Getting the relocation right

Getting the relocation right

Relocating staff is an expensive exercise. Thousands of dollars is spent on the process, so it’s vital that it works out for the company. Therefore, the long term placement of the transferee becomes critical.

However, there is more to think about than just having a happy transferee. If the transferee is bringing a partner and or children, the scope of the relocation becomes even more complicated. So too, does the cost of the relocation process and therefore a greater emphasize on ensuring the relocation works for everyone.

Have you ever heard of the saying “Happy Partner, Happy Life”. This especially applies when it comes to relocating staff and their families.

Bringing family members adds another element to the relocation process. There are now other stakeholders that need to be managed and these stakeholders can have a significant impact on the success of the relocation.

Therefore, the HR department needs to have a very strategic approach to managing the transferee and the relocation process.

Getting the relocation right – Questions HR should ask:

  1. Has the transferee and their partner undertaken a preliminary visit to their new country or state, prior to accepting the role?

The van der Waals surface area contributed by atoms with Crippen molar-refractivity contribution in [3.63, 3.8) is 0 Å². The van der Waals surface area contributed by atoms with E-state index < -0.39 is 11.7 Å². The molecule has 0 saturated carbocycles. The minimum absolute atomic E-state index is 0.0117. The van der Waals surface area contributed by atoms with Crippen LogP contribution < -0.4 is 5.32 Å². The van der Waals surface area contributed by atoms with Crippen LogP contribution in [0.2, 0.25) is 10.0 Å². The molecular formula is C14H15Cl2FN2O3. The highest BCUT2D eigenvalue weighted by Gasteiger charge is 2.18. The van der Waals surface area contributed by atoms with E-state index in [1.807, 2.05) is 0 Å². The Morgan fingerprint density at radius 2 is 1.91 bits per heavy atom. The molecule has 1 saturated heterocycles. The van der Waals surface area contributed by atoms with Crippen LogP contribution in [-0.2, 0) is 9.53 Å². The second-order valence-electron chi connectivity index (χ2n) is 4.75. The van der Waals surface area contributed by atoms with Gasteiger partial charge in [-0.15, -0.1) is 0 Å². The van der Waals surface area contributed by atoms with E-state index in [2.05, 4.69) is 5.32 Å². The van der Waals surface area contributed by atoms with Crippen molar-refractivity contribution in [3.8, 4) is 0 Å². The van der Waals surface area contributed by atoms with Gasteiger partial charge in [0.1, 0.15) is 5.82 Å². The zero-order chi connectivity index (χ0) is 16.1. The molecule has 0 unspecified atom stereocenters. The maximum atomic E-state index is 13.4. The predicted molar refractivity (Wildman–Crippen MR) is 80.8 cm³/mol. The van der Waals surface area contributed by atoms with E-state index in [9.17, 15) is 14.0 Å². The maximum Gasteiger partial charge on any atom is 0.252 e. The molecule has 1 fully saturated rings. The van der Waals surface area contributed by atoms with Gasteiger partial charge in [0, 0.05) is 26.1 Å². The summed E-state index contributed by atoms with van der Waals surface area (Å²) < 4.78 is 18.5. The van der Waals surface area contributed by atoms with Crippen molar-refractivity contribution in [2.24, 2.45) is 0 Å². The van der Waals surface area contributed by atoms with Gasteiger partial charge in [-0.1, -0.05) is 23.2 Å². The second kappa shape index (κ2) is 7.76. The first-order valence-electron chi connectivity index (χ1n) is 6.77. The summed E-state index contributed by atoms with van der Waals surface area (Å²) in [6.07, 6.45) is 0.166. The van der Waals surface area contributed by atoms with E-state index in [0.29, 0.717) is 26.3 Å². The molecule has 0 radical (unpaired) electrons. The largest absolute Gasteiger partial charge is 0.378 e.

2. Should HR make attendance at their cultural training programs compulsory?
  3. What sort of spousal support programs are being offered?
  4. Is there anything they can do to take their spousal support programs to the next level to help the transferees partner/children settle in better?
  5. Is there a different reporting mechanism that can be established with HR and the transferee to track how they are settling in? Is there also a process for following up with the spouse after the relocation has taken place?
  6. How can HR involve their relocation agent in the process to help monitor and identify any potential challenges and trouble shoot any issues before they start effecting the transferee?

To achieve some of these outcomes, it may mean that HR needs to take a different approach. They might need to question the way things have been done in the past, and be open to take a different approach to the relocation process with a stronger focus on “Happy Partner – Happy Transferee”.

At Australian Relocation Managers we often work closely with key HR executives regarding the relocation of their staff. We know that HR have the work aspect of the relocation covered. However, from the relocation agent’s perspective, it’s not just about finding the transferee a rental property, it’s about helping them to integrate into their new city. It’s about providing them with all the information about the local transport system, restaurants, shopping, banking, mobile phone system, healthcare etc. Ensuring the transferee has an understanding about all of these external factors contributes to the overall success of the relocation too.